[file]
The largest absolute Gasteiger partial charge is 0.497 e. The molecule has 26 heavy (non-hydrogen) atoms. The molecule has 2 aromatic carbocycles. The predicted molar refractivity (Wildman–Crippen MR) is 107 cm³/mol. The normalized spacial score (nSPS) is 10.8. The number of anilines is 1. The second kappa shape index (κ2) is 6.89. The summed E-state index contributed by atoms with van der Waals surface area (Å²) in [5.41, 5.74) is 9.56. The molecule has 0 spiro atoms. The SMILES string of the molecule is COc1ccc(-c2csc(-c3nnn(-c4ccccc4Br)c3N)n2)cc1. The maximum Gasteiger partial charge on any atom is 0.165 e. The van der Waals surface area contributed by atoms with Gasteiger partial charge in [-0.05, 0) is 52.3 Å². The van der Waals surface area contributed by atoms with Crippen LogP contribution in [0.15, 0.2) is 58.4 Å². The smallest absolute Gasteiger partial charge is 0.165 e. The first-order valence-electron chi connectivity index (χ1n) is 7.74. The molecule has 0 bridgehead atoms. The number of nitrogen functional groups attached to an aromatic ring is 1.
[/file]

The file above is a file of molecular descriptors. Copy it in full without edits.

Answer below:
The largest absolute Gasteiger partial charge is 0.497 e. The molecule has 26 heavy (non-hydrogen) atoms. The molecule has 2 aromatic carbocycles. The predicted molar refractivity (Wildman–Crippen MR) is 107 cm³/mol. The normalized spacial score (nSPS) is 10.8. The number of anilines is 1. The second kappa shape index (κ2) is 6.89. The summed E-state index contributed by atoms with van der Waals surface area (Å²) in [5.41, 5.74) is 9.56. The molecule has 0 spiro atoms. The SMILES string of the molecule is COc1ccc(-c2csc(-c3nnn(-c4ccccc4Br)c3N)n2)cc1. The maximum Gasteiger partial charge on any atom is 0.165 e. The van der Waals surface area contributed by atoms with Gasteiger partial charge in [-0.05, 0) is 52.3 Å². The van der Waals surface area contributed by atoms with Crippen LogP contribution in [0.15, 0.2) is 58.4 Å². The smallest absolute Gasteiger partial charge is 0.165 e. The first-order valence-electron chi connectivity index (χ1n) is 7.74. The molecule has 0 bridgehead atoms. The number of nitrogen functional groups attached to an aromatic ring is 1.